Tuesday, Oct. 28, 2014
Virginia Commonwealth University Medical Center recently announced its participation in an American College of Cardiology (ACC) program aimed at reducing heart attack and heart failure readmission rates and improving overall patient care.
The medical center is one of 35 nationwide in the ACC’s Patient Navigator Program that launched this year to apply a team-based approach for keeping patients at home and healthy after hospital discharge. VCU’s Pauley Heart Center hosted a kickoff event Oct. 24 of the program’s beginning at VCU Medical Center.
The VCU initiative will be unique in that group clinics will be developed to educate patients on self-care of complex diseases, such as coronary artery disease and congestive heart failure. Patients will interact with multidisciplinary care teams, including nutritionists, nurses, social workers and pharmacists, all who are specialized in heart failure.
“We are thrilled to be starting this program with the support of the VCU Medical Center leadership and the ACC,” said Keyur Shah, M.D., assistant professor in the VCU Pauley Heart Center and a heart failure specialist. “This is a program that directly interfaces with and improves patient care, and will focus on the high-risk, early post-hospital discharge.”
In the U.S., nearly one in five patients hospitalized with heart attack and one in four patients hospitalized with heart failure are readmitted within 30 days of discharge, often for conditions seemingly unrelated to the original diagnosis. Readmissions can be related to issues such as stresses within the hospital, fragility on discharge, lack of understanding of discharge instructions and inability to carry out discharge instructions.
"An increased focus on education, nutrition and communication with patients when they are at a very vulnerable point in their care is critical,” said Michael Kontos, M.D., director of the VCU Pauley Heart Center’s Coronary Intensive Care Unit. “We believe the additional support this program offers will assist us in these efforts, and substantially improve patient care and reduce readmissions.”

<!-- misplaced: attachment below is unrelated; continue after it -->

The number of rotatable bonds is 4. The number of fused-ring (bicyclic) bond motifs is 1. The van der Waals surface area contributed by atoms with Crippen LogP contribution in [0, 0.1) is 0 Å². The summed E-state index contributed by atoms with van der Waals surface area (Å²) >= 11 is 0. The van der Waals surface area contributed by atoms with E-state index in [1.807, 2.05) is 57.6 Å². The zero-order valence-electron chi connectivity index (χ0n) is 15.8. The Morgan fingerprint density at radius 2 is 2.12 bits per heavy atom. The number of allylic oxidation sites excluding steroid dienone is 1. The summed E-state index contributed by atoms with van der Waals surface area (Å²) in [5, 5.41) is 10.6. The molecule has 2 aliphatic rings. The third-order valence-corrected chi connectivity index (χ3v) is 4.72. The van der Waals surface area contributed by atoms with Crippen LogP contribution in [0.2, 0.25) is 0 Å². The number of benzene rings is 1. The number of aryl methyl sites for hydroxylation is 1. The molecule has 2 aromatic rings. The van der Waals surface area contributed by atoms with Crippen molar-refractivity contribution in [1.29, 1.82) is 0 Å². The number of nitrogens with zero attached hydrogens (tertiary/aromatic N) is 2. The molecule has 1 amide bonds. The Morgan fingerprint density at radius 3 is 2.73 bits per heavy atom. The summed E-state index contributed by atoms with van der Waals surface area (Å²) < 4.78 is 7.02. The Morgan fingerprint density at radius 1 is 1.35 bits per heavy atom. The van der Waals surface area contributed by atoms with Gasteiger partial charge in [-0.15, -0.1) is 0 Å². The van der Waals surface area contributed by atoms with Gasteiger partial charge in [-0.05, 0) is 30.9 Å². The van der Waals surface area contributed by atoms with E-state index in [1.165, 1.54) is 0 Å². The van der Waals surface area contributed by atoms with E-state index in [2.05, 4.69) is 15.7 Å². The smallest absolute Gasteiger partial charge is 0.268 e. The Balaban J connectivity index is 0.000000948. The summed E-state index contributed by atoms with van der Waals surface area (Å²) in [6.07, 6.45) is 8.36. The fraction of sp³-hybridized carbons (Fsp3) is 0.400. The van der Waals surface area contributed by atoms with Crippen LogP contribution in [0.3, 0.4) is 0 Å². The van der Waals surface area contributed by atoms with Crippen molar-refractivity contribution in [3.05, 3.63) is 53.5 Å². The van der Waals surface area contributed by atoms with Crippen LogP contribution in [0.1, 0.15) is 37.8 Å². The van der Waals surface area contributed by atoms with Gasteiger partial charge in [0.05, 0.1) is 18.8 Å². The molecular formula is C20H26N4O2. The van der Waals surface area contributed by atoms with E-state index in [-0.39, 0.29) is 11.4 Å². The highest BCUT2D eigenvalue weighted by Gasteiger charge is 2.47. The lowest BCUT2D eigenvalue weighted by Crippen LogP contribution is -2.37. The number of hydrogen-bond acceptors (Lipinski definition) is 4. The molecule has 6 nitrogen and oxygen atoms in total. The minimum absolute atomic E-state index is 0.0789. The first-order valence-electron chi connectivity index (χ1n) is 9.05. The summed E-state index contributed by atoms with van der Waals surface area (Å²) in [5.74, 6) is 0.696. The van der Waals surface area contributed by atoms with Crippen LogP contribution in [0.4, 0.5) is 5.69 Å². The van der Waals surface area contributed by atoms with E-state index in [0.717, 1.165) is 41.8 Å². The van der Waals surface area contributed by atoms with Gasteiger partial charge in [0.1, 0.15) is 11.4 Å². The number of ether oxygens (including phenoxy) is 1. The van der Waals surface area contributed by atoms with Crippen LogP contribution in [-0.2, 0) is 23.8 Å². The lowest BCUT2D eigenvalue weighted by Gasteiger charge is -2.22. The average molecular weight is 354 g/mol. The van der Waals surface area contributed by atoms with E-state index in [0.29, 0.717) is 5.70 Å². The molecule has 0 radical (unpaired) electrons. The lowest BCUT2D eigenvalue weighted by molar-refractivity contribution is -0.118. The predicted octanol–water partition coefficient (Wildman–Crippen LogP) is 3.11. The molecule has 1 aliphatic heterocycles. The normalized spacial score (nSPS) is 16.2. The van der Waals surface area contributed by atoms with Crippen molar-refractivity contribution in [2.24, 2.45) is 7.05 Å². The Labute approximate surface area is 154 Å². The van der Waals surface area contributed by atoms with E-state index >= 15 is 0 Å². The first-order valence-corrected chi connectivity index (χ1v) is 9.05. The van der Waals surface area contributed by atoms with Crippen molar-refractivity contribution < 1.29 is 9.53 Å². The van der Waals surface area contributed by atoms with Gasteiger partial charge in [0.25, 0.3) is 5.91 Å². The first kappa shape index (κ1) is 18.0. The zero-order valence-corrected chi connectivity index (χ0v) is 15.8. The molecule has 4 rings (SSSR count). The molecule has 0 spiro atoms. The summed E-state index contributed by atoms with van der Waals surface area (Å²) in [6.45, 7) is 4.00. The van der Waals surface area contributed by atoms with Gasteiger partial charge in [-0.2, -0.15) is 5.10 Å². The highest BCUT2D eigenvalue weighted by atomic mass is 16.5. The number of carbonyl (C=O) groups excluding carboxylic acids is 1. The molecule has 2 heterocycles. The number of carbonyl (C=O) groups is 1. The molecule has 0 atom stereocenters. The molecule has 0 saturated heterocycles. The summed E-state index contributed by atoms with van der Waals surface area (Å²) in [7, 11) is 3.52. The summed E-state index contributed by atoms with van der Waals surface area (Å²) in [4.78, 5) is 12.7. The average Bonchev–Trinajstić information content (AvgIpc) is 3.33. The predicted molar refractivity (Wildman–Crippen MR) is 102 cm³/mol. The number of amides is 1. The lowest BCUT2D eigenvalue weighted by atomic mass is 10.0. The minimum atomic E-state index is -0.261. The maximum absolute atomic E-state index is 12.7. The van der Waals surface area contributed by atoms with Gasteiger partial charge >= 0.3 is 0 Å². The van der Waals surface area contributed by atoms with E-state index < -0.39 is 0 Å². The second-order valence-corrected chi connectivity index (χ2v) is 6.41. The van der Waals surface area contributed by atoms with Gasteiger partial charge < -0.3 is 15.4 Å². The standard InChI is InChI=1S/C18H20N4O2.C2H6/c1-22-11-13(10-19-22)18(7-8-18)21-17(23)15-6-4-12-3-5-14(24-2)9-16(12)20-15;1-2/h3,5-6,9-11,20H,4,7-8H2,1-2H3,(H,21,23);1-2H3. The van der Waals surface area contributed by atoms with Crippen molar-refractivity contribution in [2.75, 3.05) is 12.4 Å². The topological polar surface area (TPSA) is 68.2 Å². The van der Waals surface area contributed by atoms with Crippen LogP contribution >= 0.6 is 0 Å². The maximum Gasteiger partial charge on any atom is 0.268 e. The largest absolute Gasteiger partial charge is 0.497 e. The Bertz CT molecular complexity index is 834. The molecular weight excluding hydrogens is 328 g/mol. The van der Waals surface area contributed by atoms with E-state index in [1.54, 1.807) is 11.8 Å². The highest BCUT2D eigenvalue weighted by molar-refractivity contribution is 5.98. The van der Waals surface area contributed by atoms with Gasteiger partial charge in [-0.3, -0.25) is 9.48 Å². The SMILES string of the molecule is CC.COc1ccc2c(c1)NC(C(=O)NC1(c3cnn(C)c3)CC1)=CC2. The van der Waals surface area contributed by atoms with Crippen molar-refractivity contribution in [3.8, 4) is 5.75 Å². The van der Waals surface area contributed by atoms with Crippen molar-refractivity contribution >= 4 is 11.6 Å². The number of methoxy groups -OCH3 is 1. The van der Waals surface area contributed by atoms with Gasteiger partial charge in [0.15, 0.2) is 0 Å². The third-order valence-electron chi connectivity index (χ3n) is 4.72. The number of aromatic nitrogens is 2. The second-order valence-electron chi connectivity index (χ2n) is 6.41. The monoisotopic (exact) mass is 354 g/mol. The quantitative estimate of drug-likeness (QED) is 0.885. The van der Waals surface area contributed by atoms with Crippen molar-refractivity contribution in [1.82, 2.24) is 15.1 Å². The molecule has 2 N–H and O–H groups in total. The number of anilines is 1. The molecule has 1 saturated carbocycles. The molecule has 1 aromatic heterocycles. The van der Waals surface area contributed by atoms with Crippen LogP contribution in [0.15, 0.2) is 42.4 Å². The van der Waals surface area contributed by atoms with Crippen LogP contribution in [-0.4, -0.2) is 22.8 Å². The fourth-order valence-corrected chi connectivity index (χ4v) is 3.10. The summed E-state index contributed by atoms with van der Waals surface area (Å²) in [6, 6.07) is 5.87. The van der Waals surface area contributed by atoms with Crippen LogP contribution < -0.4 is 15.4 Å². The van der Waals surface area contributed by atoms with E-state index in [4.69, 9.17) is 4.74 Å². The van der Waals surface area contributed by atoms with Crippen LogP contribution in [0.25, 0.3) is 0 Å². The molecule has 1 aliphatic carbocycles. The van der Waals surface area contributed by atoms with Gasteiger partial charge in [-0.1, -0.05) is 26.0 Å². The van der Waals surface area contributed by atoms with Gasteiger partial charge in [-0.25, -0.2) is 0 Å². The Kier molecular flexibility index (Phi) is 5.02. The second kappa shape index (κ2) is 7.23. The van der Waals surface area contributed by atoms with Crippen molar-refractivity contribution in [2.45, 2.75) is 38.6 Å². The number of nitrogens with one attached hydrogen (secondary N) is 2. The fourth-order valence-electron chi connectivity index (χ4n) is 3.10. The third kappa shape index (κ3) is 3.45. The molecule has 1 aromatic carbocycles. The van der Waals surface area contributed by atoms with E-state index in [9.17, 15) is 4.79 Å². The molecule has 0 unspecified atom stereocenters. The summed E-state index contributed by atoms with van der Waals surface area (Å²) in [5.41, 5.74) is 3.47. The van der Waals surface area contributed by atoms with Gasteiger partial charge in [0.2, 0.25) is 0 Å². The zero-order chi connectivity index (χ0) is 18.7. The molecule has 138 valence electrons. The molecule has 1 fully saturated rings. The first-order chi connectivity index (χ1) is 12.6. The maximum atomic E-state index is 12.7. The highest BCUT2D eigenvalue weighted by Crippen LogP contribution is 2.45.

With the help of a $10 million sponsorship from AstraZeneca, the ACC’s Patient Navigator Program will allow the creation of support teams of caregivers to help patients overcome challenges during their hospital stay and in the weeks following discharge when they are most vulnerable. The ultimate goal will be to create a program that supports a culture of patient-centered care that can be implemented in other hospitals.
Hospitals that participate in the ACC's National Cardiovascular Data Registry, a cardiovascular data repository, and the Hospital to Home (H2H) Initiative are eligible to participate. The program combines the power of the registry's infrastructure with the improvement strategies used in H2H.
About VCU and VCU Medical Center
Virginia Commonwealth University is a major, urban public research university with national and international rankings in sponsored research. Located in downtown Richmond, VCU enrolls more than 31,000 students in 226 degree and certificate programs in the arts, sciences and humanities. Sixty-seven of the programs are unique in Virginia, many of them crossing the disciplines of VCU’s 13 schools and one college. MCV Hospitals and the health sciences schools of Virginia Commonwealth University comprise VCU Medical Center, one of the nation’s leading academic medical centers. For more, see www.vcu.edu.